You may experience a variety of emotions from denial to anger to sadness, to depression to acceptance. If your feelings of depression and sadness are affecting your ability to function or are long-lasting, talk with your doctor. A referral for counseling or other treatment may help.

During the pandemic the numbers of support people allowed in the hospital may be limited. The hospital staff also provides experienced support. Some families may connect virtually with those not present and staff can assist.

What type of behavioral health resources are available?

Intermountain’s Angel Watch Program offers support for women experiencing pregnancy loss.

Women experiencing stillbirth can reach out to Intermountain’s Angel Watch program that offers support for women experiencing fetal demise. The program is staffed by master’s level social workers, nurses, bereavement specialists and chaplains who are available on-call to provide counseling specific to this type of loss, through in-home or virtual visits. The service is free and available to anyone, not just Intermountain patients. For more information call, 801-698-4486 or visit:

To listen to the Baby Your Baby Podcast about the Angel Watch Program, click here.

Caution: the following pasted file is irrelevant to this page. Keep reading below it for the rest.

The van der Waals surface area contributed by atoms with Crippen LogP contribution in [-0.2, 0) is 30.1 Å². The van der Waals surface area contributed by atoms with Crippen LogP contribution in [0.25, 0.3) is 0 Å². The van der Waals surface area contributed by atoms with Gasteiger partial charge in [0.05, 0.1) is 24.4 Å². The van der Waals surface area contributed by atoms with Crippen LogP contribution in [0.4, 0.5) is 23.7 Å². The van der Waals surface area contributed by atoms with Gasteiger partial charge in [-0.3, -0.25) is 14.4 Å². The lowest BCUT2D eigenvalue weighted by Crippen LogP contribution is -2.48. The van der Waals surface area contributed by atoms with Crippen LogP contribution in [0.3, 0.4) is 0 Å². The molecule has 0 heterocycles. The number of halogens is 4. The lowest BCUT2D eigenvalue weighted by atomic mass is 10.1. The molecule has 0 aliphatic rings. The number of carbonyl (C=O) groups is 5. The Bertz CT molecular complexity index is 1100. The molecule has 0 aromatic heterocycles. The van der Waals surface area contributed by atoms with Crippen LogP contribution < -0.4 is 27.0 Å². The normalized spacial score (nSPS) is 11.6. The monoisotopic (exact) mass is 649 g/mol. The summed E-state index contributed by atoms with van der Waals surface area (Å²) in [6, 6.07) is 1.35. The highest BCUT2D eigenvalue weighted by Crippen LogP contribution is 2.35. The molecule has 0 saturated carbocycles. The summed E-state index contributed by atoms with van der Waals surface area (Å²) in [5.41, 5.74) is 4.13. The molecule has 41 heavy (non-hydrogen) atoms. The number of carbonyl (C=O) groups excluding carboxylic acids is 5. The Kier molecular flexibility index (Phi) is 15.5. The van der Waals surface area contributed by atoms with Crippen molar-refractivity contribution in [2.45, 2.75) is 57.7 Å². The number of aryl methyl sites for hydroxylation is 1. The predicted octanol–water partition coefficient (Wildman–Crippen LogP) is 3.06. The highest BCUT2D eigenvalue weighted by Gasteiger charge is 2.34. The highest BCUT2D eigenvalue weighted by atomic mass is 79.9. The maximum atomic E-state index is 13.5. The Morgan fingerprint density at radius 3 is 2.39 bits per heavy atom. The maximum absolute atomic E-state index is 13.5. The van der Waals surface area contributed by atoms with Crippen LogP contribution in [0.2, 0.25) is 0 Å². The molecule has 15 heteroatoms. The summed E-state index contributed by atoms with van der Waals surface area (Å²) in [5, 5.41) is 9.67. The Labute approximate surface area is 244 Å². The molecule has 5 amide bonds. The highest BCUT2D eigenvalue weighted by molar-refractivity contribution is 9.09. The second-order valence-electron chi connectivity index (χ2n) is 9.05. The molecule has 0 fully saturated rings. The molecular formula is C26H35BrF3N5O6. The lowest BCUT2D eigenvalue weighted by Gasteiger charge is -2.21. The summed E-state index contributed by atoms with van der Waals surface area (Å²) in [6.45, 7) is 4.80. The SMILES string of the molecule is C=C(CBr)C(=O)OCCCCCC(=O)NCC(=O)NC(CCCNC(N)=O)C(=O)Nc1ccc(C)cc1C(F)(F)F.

Intermountain Emotional Health Relief Hotline number is 1-833-442-2211.

This free general emotional support hotline was started during the COVID-19 pandemic and can be reached seven days a week from 10 am to 10 pm. It connects callers with a trained care coordinator who can provide appropriate self-care tools, peer support, treatment options, crisis resources, and more.

Intermountain Walk-In Behavioral Health Access Centers

If depression or anxiety persists and you don’t have a mental health provider there are some walk in services available.

Intermountain LDS Hospital in Salt Lake, McKay Dee Hospital in Ogden and Dixie Regional Medical Center in St. George offer walk-in general behavioral health access centers that are open 24 hours. Check with other Intermountain behavioral health locations to see if they have urgent appointments available.

The Baby Your Baby program provides many resources for all pregnant women and new moms in Utah. There is also expert advice from the Utah Department of Health and Intermountain Healthcare that air each week on KUTV 2News.